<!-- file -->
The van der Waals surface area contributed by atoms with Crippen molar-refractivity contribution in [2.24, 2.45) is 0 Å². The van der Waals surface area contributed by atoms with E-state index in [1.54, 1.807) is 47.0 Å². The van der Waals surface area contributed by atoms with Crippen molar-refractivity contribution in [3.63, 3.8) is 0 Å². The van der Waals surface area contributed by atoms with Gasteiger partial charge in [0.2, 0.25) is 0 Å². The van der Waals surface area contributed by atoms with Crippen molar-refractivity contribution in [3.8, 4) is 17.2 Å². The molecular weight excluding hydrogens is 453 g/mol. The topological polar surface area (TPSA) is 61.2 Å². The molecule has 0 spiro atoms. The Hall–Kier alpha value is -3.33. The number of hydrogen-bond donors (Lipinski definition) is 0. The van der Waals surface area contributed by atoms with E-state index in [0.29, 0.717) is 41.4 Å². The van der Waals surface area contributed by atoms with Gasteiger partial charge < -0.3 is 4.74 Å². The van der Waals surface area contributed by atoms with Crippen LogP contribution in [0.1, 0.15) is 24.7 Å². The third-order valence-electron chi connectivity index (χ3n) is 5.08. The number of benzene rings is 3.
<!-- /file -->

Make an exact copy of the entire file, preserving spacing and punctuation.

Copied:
The van der Waals surface area contributed by atoms with Crippen molar-refractivity contribution in [2.24, 2.45) is 0 Å². The van der Waals surface area contributed by atoms with E-state index in [1.54, 1.807) is 47.0 Å². The van der Waals surface area contributed by atoms with Crippen molar-refractivity contribution in [3.63, 3.8) is 0 Å². The van der Waals surface area contributed by atoms with Gasteiger partial charge in [0.2, 0.25) is 0 Å². The van der Waals surface area contributed by atoms with Crippen molar-refractivity contribution in [3.8, 4) is 17.2 Å². The molecular weight excluding hydrogens is 453 g/mol. The topological polar surface area (TPSA) is 61.2 Å². The molecule has 0 spiro atoms. The Hall–Kier alpha value is -3.33. The number of hydrogen-bond donors (Lipinski definition) is 0. The van der Waals surface area contributed by atoms with E-state index in [0.29, 0.717) is 41.4 Å². The van der Waals surface area contributed by atoms with Gasteiger partial charge < -0.3 is 4.74 Å². The van der Waals surface area contributed by atoms with Crippen LogP contribution in [0.1, 0.15) is 24.7 Å². The third-order valence-electron chi connectivity index (χ3n) is 5.08. The number of benzene rings is 3.